Vietnam receives US presidential visit:
US President Barak Obama made his first state visit to Vietnam on May 23, to lift the US arms embargo on the country in place since the Vietnam War, in which Vietnam is estimated to have lost 2-3 million people while the US lost more than 58,000 soldiers and the war itself. Obama’s agreement to sell weapons to the ostensibly Communist regime reflects a strategic move to counteract Chinese moves which the US considers militarily expansionist. This includes the occupation by China of disputed islands in the South China Sea and construction of military infrastructure on them. China and Vietnam have historical enmity dating back to before Christ. This is another diversion from orthodox US diplomacy of the last thirty years, in line with Obama’s intent to tackle old taboos such as reestablishing relations with Cuba and achieving a nuclear deal with the Iranians. He spent six dollars on a meal at a local restaurant which caused a media sensation. The world will miss Obama.
Venezuela in Meltdown:
The situation in Venezuela seems at a breaking point (no beer can be found in Caracas)and the rule of Nicolas Maduro, the successor to the Hugo Chavez initiated Bolivarian socialism, is being severely tested. There have been weeks of protests and to purchase anything requires waiting in interminable lines for basic necessities that sometimes quickly run out. A reporter recently back from the country found cases of even middle class people having to cut down on calorie intake due to shortages and economic chaos. Despite having the world’s largest oil reserves, a rich territory with a relatively small population, there has always been widespread poverty in Venezuela, with a small elite wholly hoarding the revenues from oil (Venezuela was an original founder of OPEC in 1960.) This explains the rise of Chavez, a charismatic army colonel who had tried to overthrow the government in a 1992 coup, but won the presidential election in 1998.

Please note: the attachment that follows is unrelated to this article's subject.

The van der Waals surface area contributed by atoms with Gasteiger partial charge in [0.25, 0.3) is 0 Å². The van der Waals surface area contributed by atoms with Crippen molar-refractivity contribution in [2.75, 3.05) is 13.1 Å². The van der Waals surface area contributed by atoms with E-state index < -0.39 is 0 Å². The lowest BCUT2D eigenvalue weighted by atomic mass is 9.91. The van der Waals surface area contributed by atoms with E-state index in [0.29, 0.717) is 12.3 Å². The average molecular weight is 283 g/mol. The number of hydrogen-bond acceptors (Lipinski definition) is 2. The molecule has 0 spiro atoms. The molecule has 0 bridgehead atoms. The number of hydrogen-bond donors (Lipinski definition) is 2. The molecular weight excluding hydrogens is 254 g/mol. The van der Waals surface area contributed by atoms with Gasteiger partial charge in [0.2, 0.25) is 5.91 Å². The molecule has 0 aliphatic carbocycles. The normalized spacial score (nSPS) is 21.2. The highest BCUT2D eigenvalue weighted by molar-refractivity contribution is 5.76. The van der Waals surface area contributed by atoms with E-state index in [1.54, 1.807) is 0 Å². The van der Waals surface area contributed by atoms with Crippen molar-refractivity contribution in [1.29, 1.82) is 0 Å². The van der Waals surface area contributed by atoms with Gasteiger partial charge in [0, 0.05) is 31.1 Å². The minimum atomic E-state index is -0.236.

He articulated a socialism for the 21st century and the fact that the price of petroleum steadily climbed from US$6 a barrel in 1998 to over US$100 in 2008 helped finance an extensive reorganization of the economy encapsulating the socialist principles espoused by Chaves and his Chavista colleagues. This benefitted the poorer sectors of society, which being the majority would elect him president repeatedly. Chavez’s death and the radical drop in oil prices exposed this economic model, this time overseen by the uncharismatic and seemingly incompetent Maduro, as well as its ultimate inability to sustain itself. Things will change there one way or the other.
Europe sleepwalking towards fascism:
The runoff in the Austrian election pitted an establishment politician formerly a member of the country’s Green Party, Alexander Van der Belien against the far-right Austrian Freedom Party candidate Norbert Hofer which the former won by a mere 0.6% on May 23. This caused relief since it would have been the first time since the Second World War that a far-right politician led a European country. Austria mirrors the rise of right wing parties in other countries of the continent, feeding on economic uncertainty and an influx of Arab immigrants escaping the chaos engulfing most of the Middle East. Vowing to shut their borders and prioritize Christian Europe, these leaders stoke the anger felt by those workers left out of the global economy whose formerly well-paid manufacturing jobs have been shipped to China or Mexico. With false promises and nationalistic rhetoric, leaders such as Marine Le Pen in France (likely to win the first round of the French presidential election next year) try to sanitize their bilious ideology in terms that sound reasonable to certain sectors of the population. It is good to remember that Hitler was considered a joke in the beginning.